Cuba Food Prices: A Look at a Journalist’s Predictions
In October of 2014, Cuba’s official newspaper Juventud Rebelde published an article dealing with the state of Cuba’s produce and livestock markets. The author, journalist Rene Tamayo, appeared overjoyed at the deceleration of price trends and predicted a brighter future all around.
For the average, humble and hard-working Cuban, buying food has become a true headache – not because there are product shortages, but because of prices, or so my grandmother claims.
Some chalk up rising prices to low production yields, others to growing demand and nearly everyone suspects that intermediaries are walking away with a juicy cut of the profits.
Between 2012 and 2013, the average price of produce grown domestically rose by 20 percent (a tough blow to families). The following year, prices rose considerably less, by only 4 percent. This is the context where Tamayo’s optimistic articles made their appearance, to claim that prices would continue to go down thanks to the measures implemented by the reforms tsar, Marino Murillo. The elimination of bureaucratic hurdles, intermediaries and other obstacles would allow farmers to produce and earn more, and buyers to get their hands on cheaper products.
This post aims to determine whether, one year later, Tamayo’s predictions have actually come true. These, to sum up, consisted in: a rise in the production of fruits, vegetables, root vegetables and meat, to the point of fully satisfying demand, a rise in wages that would make these products affordable and a general drop in prices. Let us tackle each separately.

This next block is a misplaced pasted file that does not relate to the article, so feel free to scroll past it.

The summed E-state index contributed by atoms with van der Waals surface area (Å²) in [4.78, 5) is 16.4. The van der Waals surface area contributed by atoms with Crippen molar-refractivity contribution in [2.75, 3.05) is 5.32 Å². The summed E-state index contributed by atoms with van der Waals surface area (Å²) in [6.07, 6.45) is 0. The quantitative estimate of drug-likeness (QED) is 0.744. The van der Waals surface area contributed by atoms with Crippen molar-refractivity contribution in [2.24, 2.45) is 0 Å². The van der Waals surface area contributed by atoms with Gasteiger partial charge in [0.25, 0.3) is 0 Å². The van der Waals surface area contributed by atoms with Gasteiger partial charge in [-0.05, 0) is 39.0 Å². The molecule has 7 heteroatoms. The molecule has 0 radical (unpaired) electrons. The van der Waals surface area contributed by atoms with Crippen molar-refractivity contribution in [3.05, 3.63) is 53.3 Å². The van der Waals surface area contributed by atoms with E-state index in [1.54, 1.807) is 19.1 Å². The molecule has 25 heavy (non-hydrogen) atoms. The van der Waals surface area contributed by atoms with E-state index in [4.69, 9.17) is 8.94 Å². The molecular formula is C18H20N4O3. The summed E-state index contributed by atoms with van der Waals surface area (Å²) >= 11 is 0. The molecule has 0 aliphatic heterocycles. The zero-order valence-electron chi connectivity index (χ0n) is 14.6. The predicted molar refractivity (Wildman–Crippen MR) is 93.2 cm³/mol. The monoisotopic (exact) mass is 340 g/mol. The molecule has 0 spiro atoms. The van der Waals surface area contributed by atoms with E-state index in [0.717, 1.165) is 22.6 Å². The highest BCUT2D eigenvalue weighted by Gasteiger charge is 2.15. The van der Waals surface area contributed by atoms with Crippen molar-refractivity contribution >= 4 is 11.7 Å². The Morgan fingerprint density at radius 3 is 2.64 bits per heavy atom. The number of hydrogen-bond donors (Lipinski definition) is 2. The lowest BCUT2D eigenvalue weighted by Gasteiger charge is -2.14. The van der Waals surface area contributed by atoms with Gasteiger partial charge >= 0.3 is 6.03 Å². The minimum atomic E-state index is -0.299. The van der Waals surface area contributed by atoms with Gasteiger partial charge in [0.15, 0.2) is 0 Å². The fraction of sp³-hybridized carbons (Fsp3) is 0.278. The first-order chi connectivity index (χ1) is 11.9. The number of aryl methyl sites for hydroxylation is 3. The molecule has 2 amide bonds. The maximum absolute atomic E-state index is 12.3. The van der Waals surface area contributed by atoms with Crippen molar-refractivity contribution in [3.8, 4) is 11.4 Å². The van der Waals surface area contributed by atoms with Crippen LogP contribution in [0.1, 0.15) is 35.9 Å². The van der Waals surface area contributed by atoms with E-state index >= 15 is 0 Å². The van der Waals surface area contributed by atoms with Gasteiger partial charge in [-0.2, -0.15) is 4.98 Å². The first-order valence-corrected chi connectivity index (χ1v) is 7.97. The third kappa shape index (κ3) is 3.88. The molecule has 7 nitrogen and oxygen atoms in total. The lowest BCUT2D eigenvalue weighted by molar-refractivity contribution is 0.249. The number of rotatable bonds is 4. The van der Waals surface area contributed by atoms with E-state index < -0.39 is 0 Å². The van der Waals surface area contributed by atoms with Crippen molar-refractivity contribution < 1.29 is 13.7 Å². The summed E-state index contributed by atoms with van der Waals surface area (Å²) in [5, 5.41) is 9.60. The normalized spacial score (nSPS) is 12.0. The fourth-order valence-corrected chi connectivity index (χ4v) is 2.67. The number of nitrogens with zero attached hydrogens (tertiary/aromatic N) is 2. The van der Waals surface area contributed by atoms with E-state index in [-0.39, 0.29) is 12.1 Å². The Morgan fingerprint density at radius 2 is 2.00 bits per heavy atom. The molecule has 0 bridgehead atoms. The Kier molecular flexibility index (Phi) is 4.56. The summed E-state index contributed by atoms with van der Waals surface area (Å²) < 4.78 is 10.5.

Farm and Livestock Production
The following graph plots the sale of products at produce and livestock markets between the months of January and June.*
According to data from the National Statistics Bureau (ONE), the number of tons of products sold increased considerably from last year to the present (at a 9 percent rate). If we were to assume this was the result of increased production, we could say the first of Tamayo’s prophecies were being fulfilled.
But let us not overlook an important detail. The number of tons of products sold went down at State markets, where prices are regulated, and rose dramatically at “free” markets. In other words, what we are seeing is a shift towards capitalist relations of production and exchange. Will this benefit the people? We’ll tackle that at the end.
From 2006 to 2014, Cuba’s average salary went up by 12 Cuban pesos (half a US dollar) a year. Last year, however, something unprecedented happened: the average salary went up by 77 pesos (a little over three dollars)!
We haven’t received any similar news in 2015. The process is likely to continue, slowly but surely, at the rate of half a dollar every year. This is absolutely ridiculous if we compare it to the accelerated rise in the cost of living and basic food products.
To have an idea of the situation, Tamayo was happy that product prices had only risen by 4 percent in the course of a year. Well, for over a decade, Cuba’s average salary has been going up at a pace of 3 percent every year. If we continue down this road, we will be increasingly poor, even as we begin to earn more and more, just as Marx predicted in Das Kapital.